They say you should try something new every day - I say why stop at one new thing?
That was, roughly, the logic that saw me arrive in a muddy field behind the Clapham & Patching Village Hall getting ready to ride my first cyclocross event.
But as excited as I was at recreating all the joys of the winter school cross country run - but on a bike and without a PE teacher shouting at me for slacking/walking/trying to take a shortcut - there was a better new thing to try.
The £3,100 Mason Bokeh adventure bike.
This stunner is designed as the ultimate do-anything bike - good to go with strong components straight out of the box, from Hunt wheels to a custom Fabric Scoop saddle. And designed to do it fast.
Guy Kesteven of Cycling Plus called it the "ultimate all-rounder and a very rare five out of five".
Paul Hudson at the Telegraph said "it could well be the only bike you need".
And I was about to point it at a cyclocross sportive to see what happened.
The Bokeh I got my hands on was the Ultegra Hydro build in 'Flare Orange' colourway. Complete with Hunt 700c GravelDisc wheels shod with 35mm Panaracer GravelKing SK tyres, the full bike weighs in at 9.2kg.
The groupset includes Shimano's Ultegra R8000 11-speed drivetrain, with compact 50/34 chainrings on the front and a generous 11/34 on the back. Braking is taken care of with the Japanese brand's Ultegra-level Hydraulic F160/R140 disc brakes.
The star is the frame though - custom formed, triple-butted aluminium, with Mason Parallax full carbon fork.
Pictures don't do it justice: the welds are so smooth you could swear it was carbon, the lines stunning and the colour brilliant. I was a little bit in love.
Of course, when given a piece of - effectively - art, the sensible thing to do is throw mud at it.
An off road adventure
The Crossbones sportive is part of the Kinesis UK Gravelcross series; events described as 60% road, 25% fast tracks (fire road/farm track), 10% bridleway, 5% singletrack.
This seemed perfect to test the "do anything" claims of the Bokeh and as a way to experience my first cross event.
Then it rained.
Now, rain in November isn't something that should shock us, there's even a song about it. But what it did to the course was far from ideal.
The organisers let slip that the conditions had deteriorated to the point that no one got gold times and incredibly few even managed silver.
I was a cross newbie, without mountain biking experience, who thanks to - um - organisational issues was riding flats, on an adventure bike.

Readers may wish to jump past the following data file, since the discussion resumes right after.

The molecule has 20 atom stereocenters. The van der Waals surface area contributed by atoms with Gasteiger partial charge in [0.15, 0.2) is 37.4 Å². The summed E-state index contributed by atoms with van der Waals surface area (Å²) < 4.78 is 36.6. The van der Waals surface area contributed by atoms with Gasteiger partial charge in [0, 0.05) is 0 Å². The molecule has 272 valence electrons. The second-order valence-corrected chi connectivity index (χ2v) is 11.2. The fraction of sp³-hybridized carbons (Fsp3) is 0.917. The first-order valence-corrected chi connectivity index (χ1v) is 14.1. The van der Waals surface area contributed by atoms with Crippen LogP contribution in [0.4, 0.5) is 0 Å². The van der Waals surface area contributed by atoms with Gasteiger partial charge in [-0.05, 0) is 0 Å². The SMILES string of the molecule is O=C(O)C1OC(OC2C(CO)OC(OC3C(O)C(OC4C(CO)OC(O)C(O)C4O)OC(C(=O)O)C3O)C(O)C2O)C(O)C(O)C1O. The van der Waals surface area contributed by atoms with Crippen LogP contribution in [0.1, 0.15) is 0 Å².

Time to see what happened.
Mud, glorious mud
We started on the road, the bike was incredibly smooth.
The Shimano Ultegra drivetrain was like silk, brakes reliable and powerful, the frame and 35mm tyres smothered road buzz and it was all rolling very nearly as well as a road bike.
Then we turned off the road.
The sportive headed through fields of wet grass, then into the woods. And the mud.
I was distanced, fast, by the two people riding with me on cross bikes. On the flat as well as the uphills.
The back wheel slipped, sideways as well as under power. I changed down - trying to find a speed it would grip at.
I learnt to anticipate when the back wheel would move sideways. My wheels were frequently facing different directions while I pedaled, and neither of them moving the way they were pointed.
In all, it felt like my back wheel covered about 30k more than my front as it spun for traction.
Not being clipped in meant feet slipping on muddy pedals at best, and one or both feet jumping off them entirely at worst.
Obviously I came off. More than once, but never dangerously.
The thing is, I can't really blame the Bokeh for any of this. Because it's not a cross bike, it had gravel tyres on - not cross ones. And, fundamentally, I'm new at this.
But while there was a lot more mud than even the organisers anticipated, it wasn't all 20cm-deep sludge.
Gravel and chalk
Towards the end of the ride the mud let off - we transitioned onto chalk tracks, before a gravel descent.
The bike flew.
Soaking up the rutted chalk, it was precise under handling (even in flats), and incredibly comfortable considering the road surface.
On the gravel? Sublime. I raced, and caught, riders ahead of me as I flowed to 55kph on one curving gravel descent.
The Bokeh was as predictable on the gravel as my road bike on smooth, dry tarmac.
Comfortably outpacing the people I was riding with, I turned around at the bottom and rode up the slope I'd just descended. The Bokeh was just as sure-footed on the way up as down.
Then it was back to fast road to the finish (with a brief mud interlude).
This was far from a fair test of the Mason Bokeh. An all-rounder asked to do a specialist's job in the hands of a novice, in conditions that even specialists struggled.
What I can tell you is that it's incredibly comfortable on tarmac, the shifting smooth and handling precise.
On a rutted track it's predictable and soaks up a huge amount of the surface irregularities, I'd love to try it on pavé.
On gravel it's simply stunning.
And, well, even with all the other limiting factors, it coped. It coped with 45-degree single track descents.
It coped with 20cm deep mud. It coped being ridden through 60cm puddles. It coped with jarring chalk tracks and tree roots.
It got me up every hill that could be ridden and across every field.
Even with the front mech invisible under 18 layers of mud, grass wrapped around the bottom of both cranks, everything still worked. The worst outcome was a squeaky chain.
If you're looking for a pure 'cross bike, this isn't it - or at least, not in this set up.
But it's nothing a change of tyres couldn't fix. And, if you want a bike that genuinely can do everything - some of it so well it took my breath away - then I can't imagine better than Bokeh.